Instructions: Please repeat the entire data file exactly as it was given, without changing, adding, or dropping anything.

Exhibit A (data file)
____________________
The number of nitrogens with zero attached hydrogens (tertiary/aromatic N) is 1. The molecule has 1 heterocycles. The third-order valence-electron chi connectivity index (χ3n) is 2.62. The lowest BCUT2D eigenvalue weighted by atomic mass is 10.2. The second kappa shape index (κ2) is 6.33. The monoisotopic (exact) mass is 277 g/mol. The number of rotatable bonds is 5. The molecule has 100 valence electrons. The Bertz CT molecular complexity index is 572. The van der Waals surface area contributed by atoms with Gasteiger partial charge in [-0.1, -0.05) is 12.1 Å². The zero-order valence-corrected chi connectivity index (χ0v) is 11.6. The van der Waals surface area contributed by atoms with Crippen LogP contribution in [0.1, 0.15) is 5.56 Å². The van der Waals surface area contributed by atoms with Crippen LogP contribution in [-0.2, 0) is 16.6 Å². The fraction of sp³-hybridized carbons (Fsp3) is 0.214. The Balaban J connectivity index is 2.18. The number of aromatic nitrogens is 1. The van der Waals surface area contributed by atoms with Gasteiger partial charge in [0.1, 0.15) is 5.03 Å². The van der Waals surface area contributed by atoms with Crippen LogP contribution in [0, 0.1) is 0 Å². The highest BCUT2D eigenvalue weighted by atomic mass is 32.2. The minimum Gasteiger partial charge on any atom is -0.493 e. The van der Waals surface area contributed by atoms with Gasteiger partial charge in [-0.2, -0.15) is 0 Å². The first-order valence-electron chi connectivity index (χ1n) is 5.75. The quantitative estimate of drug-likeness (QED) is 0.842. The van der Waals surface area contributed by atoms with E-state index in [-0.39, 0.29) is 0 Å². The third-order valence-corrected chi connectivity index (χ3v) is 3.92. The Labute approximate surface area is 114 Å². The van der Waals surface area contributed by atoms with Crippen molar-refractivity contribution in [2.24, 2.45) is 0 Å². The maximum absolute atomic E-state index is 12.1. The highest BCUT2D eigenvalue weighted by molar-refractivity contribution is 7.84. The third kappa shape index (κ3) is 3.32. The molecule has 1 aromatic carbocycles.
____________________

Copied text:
The number of nitrogens with zero attached hydrogens (tertiary/aromatic N) is 1. The molecule has 1 heterocycles. The third-order valence-electron chi connectivity index (χ3n) is 2.62. The lowest BCUT2D eigenvalue weighted by atomic mass is 10.2. The second kappa shape index (κ2) is 6.33. The monoisotopic (exact) mass is 277 g/mol. The number of rotatable bonds is 5. The molecule has 100 valence electrons. The Bertz CT molecular complexity index is 572. The van der Waals surface area contributed by atoms with Gasteiger partial charge in [-0.1, -0.05) is 12.1 Å². The zero-order valence-corrected chi connectivity index (χ0v) is 11.6. The van der Waals surface area contributed by atoms with Crippen LogP contribution in [0.1, 0.15) is 5.56 Å². The van der Waals surface area contributed by atoms with Crippen LogP contribution in [-0.2, 0) is 16.6 Å². The fraction of sp³-hybridized carbons (Fsp3) is 0.214. The Balaban J connectivity index is 2.18. The number of aromatic nitrogens is 1. The van der Waals surface area contributed by atoms with Gasteiger partial charge in [0.1, 0.15) is 5.03 Å². The van der Waals surface area contributed by atoms with Crippen LogP contribution in [0, 0.1) is 0 Å². The highest BCUT2D eigenvalue weighted by atomic mass is 32.2. The minimum Gasteiger partial charge on any atom is -0.493 e. The van der Waals surface area contributed by atoms with Gasteiger partial charge in [-0.2, -0.15) is 0 Å². The first-order valence-electron chi connectivity index (χ1n) is 5.75. The quantitative estimate of drug-likeness (QED) is 0.842. The van der Waals surface area contributed by atoms with E-state index in [-0.39, 0.29) is 0 Å². The third-order valence-corrected chi connectivity index (χ3v) is 3.92. The Labute approximate surface area is 114 Å². The van der Waals surface area contributed by atoms with Crippen molar-refractivity contribution in [2.24, 2.45) is 0 Å². The maximum absolute atomic E-state index is 12.1. The highest BCUT2D eigenvalue weighted by molar-refractivity contribution is 7.84. The third kappa shape index (κ3) is 3.32. The molecule has 1 aromatic carbocycles.